With little prospect of a rapid reduction in interest rates to spur a recovery, many in the industry are now just looking to “survive until ’25”. Joey Gardiner looks at the prospects for residential developers doing so and explains why the affordable housing and build-to-rent sectors are unlikely to be able to ride to the rescue
There is a phrase you hear a lot in the residential development sector right now, with firms hunkering down to face a grim winter in the industry. No one quite knows who first said “survive until ’25”, but the meaning is plain enough.
However, even that bleak, Hobbesian slogan does not quite express how much of a slog the sector is in for, given many do not expect a strong recovery until much later than that. Bob Weston, founder of £240m turnover Essex-based builder Weston Homes says his version is: “Survive until ’25, and revive in ’27 – There’s nothing round the corner.”
Far from improving in the past six months, he believes that market conditions have only got worse. “I don’t think anyone in government knows or – dare I say – cares, how vulnerable SME builders, indeed anyone ranked below the top 20 biggest, are at this point.”
Outside observers might be tempted to ask why on earth conditions for residential development are so bad. After all, aren’t mortgage rates coming down from their peak? And, with the Halifax and Nationwide both reporting house price rises in October, isn’t the housing market beginning to turn the corner of the cycle without having gone through the huge price falls that had been predicted? Aren’t we just starting slowly and steadily back down the road towards normal market conditions?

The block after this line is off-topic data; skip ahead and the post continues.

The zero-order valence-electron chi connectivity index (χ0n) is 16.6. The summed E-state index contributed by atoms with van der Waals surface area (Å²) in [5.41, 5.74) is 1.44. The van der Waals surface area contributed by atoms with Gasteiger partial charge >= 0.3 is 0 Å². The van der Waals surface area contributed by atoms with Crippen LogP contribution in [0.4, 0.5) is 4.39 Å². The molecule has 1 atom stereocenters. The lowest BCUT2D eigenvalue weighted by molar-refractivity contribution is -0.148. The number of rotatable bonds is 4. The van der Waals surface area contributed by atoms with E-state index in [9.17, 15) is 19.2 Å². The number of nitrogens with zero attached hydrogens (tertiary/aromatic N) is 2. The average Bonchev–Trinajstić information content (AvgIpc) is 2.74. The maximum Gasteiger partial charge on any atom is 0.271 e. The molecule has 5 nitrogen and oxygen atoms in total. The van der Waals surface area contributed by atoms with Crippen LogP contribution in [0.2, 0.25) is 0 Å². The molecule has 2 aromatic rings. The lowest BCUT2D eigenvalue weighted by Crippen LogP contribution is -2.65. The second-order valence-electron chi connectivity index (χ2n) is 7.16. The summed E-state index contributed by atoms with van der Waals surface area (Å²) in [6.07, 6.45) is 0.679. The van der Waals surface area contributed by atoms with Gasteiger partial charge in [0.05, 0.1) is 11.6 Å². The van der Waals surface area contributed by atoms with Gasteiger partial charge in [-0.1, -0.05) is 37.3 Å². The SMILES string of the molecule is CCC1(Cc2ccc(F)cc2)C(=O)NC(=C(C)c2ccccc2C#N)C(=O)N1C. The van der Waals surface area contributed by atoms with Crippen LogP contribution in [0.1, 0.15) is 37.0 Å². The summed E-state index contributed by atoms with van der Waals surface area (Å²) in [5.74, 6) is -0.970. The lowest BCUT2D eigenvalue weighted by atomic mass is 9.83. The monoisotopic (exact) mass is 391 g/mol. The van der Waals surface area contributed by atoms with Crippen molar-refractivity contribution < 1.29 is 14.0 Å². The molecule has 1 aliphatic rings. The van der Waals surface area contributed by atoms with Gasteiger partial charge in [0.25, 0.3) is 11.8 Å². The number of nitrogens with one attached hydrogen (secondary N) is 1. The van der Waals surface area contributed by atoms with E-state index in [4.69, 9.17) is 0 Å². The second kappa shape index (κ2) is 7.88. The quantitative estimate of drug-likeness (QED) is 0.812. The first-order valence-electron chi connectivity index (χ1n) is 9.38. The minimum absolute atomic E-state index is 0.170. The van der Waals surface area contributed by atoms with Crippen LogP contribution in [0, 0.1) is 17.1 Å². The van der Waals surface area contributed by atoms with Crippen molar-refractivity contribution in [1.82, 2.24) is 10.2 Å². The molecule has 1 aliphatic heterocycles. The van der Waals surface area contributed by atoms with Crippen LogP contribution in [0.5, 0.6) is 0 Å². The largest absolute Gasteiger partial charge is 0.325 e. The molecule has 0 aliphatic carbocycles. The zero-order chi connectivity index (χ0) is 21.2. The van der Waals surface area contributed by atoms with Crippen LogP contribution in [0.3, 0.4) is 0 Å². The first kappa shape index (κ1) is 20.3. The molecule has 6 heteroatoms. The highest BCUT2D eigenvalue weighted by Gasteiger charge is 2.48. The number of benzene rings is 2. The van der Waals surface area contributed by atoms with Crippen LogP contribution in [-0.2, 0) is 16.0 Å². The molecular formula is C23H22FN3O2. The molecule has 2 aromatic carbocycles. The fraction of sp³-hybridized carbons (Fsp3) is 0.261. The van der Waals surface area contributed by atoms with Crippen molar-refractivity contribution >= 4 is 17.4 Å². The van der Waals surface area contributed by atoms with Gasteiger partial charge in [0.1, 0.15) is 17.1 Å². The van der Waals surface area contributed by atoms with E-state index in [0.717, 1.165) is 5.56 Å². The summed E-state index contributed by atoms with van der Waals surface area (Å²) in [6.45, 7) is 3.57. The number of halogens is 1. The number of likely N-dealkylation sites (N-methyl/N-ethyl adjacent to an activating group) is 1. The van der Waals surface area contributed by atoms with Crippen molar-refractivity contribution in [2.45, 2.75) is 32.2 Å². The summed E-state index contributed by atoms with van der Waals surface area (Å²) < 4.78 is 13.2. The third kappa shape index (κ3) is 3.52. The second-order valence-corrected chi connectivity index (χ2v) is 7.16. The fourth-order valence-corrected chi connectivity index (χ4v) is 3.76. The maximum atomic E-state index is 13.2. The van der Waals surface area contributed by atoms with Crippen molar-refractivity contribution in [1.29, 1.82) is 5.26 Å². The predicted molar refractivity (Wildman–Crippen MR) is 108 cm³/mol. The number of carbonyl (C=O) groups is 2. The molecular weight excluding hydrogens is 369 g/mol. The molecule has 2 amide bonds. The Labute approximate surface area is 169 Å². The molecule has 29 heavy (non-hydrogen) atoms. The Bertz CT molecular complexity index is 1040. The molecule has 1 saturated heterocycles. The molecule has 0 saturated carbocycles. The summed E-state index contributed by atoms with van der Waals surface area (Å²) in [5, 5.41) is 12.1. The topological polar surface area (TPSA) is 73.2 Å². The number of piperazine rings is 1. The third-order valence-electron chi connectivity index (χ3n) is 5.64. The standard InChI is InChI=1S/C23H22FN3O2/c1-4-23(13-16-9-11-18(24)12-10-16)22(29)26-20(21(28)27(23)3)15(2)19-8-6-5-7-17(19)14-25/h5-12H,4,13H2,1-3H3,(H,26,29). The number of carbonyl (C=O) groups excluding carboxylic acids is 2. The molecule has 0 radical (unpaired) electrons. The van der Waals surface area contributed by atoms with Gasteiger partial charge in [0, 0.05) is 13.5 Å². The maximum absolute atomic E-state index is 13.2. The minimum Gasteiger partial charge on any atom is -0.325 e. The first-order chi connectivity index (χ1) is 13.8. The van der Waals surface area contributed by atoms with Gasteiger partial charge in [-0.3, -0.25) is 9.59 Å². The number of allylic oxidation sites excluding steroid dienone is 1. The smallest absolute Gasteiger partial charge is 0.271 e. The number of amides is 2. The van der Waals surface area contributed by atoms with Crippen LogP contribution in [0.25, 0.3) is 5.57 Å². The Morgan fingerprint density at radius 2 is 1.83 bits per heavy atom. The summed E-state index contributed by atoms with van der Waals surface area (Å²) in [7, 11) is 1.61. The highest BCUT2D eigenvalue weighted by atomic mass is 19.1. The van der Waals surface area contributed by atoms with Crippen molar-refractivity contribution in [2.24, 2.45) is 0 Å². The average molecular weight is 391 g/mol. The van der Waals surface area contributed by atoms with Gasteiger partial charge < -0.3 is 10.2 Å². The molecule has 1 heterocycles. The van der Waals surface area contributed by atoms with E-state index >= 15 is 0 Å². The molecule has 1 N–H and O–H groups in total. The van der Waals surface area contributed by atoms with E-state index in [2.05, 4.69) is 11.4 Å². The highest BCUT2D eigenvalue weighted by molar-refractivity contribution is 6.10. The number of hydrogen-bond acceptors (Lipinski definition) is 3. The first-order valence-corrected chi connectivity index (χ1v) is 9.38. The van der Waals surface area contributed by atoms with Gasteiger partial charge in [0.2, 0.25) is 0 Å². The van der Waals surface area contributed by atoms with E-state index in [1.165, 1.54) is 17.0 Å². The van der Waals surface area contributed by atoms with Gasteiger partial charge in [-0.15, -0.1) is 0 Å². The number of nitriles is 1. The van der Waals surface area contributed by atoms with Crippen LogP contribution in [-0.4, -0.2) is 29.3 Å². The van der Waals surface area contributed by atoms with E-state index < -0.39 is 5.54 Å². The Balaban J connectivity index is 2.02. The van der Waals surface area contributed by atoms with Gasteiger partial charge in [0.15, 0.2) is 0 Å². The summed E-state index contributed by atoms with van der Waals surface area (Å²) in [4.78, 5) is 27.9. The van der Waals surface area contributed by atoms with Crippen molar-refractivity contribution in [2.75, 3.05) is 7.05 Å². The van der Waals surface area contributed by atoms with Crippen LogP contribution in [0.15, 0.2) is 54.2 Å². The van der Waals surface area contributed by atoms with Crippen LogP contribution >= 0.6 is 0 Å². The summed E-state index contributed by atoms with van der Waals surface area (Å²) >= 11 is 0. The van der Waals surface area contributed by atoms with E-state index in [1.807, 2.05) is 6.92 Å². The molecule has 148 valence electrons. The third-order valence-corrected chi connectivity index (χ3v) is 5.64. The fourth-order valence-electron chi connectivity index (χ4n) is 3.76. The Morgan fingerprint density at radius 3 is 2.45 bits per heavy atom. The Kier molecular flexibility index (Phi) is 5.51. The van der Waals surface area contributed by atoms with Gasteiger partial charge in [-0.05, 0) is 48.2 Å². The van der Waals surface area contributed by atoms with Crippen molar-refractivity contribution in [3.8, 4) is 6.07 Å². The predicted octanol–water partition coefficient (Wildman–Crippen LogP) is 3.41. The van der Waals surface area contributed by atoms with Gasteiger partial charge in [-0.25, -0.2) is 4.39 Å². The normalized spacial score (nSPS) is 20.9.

Alas, the assessment of most in the sector is that, while house prices are not likely to fall dramatically further, for residential development the downturn has only really just started. With interest rates likely to remain at their current level for some time, most experts and senior players in the sector believe only sustained return to low mortgage rates will bring about a rapid recovery – something that the Bank of England has said is not going to happen soon. For the sector, this spells significant trouble.
It won’t be news to anyone to point out that weak buyer demand driven by high mortgage rates is at the root of the gloom engulfing the sector. Mortgage rates first spiked after the disastrous mini-Budget last autumn, then climbed again this spring amid persistent inflation.
Weekly sales rates at some of the builders fell in the summer months nearly as low as seen in the aftermath of the Truss-Kwarteng “fiscal event” last autumn, sparking lay-offs at Bellway and Redrow and a raft of distinctly depressing statements from listed builders regarding the outlook ahead.
The assessment of most in the sector is that while house prices not likely to fall dramatically further; for residential development, the downturn has only really just started
Barratt is to cut volume in its current financial year by up to 23%, Bellway is forecasting a drop of a third and Persimmon a 36% fall – to give just three examples. Aynsley Lammin, equity analyst at Investec, says trading conditions for housebuilders have been the “worst since the global financial crisis”, and he expects volume from the industry to fall by 25-30% this year.
Developers are, of course, not just facing weak sales demand, they have also seen the closure of the Help to Buy support scheme for first-time buyers, experienced huge build cost inflation, and still face major obstacles in the shape of lengthening planning delays, the nutrient neutrality crisis and new “second staircase” regulations on high-rise blocks. All of which are having a direct impact on volume.
Andy Hill, group chief executive of South-east based housebuilder and partnerships provider Hill Group, says his firm’s private business is on course to sell just 75% of what he budgeted for this year. “We’re now planning for slower sales rates,” he says, adding that, in the wider market, “housing numbers are way, way down”.